While presenting the 2013 budget to the state House of Assembly towards the close of December 2012, the governor categorically noted that the project was still in progress, giving a detailed progress report on the work done, being done and expected to be done. According to him, everything needed in delivering the first phase of the project, including the tracks and the stations had been taken care of. He added, “With regards to our rail transport, the monorail construction continued unhindered in the year 2012. All components of the project, design, installation and construction were on schedule during the year.”  

If that is considered enough of explanations on the state of the project, how then do the people view it in itself; the objective of its conception, its acceptability and the sincerity of government? Here, the government’s motive should first be taken. Some have suggested that the character of the initiator should be considered in this regard. Burabari Godwin, a Port Harcourt based technician describes Amaechi as dogged and always sincere. To him, the traffic difficulty in Port Harcourt pains the governor as it pains every other person, citing instances when the governor, despite possessing the powers and rights to beat traffic rules whenever his convoy runs into gridlocks, wades through until it clears out.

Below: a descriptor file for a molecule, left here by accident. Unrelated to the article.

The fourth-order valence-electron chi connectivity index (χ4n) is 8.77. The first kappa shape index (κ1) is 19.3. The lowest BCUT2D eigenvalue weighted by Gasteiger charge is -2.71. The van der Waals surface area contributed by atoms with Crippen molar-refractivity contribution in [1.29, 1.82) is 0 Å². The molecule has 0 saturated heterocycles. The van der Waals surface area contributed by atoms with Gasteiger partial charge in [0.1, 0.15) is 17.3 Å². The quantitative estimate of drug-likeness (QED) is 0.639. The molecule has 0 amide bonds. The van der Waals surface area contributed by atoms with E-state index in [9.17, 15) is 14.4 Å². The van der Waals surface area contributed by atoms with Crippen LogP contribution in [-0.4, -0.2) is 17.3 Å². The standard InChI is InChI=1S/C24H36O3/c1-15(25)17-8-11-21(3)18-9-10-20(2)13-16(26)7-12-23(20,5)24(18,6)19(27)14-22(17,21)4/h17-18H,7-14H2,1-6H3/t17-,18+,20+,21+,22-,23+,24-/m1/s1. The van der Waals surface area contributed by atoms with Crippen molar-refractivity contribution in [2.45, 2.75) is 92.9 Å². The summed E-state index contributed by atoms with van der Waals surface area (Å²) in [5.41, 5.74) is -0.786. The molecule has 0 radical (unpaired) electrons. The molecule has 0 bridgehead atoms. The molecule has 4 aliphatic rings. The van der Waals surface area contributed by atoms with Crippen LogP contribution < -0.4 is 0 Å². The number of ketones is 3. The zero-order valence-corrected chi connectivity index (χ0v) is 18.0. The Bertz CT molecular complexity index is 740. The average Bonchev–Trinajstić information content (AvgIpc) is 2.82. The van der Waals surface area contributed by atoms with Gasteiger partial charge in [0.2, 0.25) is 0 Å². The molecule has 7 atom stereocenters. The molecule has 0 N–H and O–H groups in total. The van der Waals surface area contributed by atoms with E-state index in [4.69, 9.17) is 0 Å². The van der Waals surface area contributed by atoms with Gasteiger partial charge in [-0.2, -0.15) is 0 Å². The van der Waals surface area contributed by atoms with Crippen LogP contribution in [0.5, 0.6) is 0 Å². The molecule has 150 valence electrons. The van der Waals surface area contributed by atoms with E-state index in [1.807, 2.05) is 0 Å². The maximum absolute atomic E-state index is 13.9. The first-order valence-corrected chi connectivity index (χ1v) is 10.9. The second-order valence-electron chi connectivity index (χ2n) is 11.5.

“That alone gives me the confidence that our governor is serious about this project. I stay in Diobu and as it stands now, it doesn’t look like the project is going to benefit me much because all I can see are long pillars coming from the town till UTC Junction. But if Amaechi says he will take it to Waterlines before he lives office, I can bet with my money on his promise because he doesn’t just promise, he has his pride and he weighs his words,” Godwin said.

Another question that has always been on debate is whether the project holds any key to solving the traffic crisis in the Port Harcourt. When the administration started it, the objective was to reduce the number of people plying roads within the city. For instance, the monorail is considered a fast and effective mode of transportation, and considering how it has worked in other parts of the world where it has been in use for years, the mode of transportation allows passengers to plan their movement with time. According to the project design, the monorail is meant to run through the heavily congested areas of the city; from Old Town through Diobu, back to Aba Road until it terminates at the city exit port at Oyigbo, carrying not less than 210 persons at once.

The source of concern for Port Harcourt residents now is to on the ability of the government to deliver on the project. Amaechi has continued to assure that the project was on course and that the phase his administration plans on complete would be delivered by the end of 2013. But the financial capability of the administration to deliver on the project is ‘bugging’ many, considering the financial concerns the government might be having currently along with huge ongoing projects it has to deliver before it finally winds down in 2015.     

Culled from :Here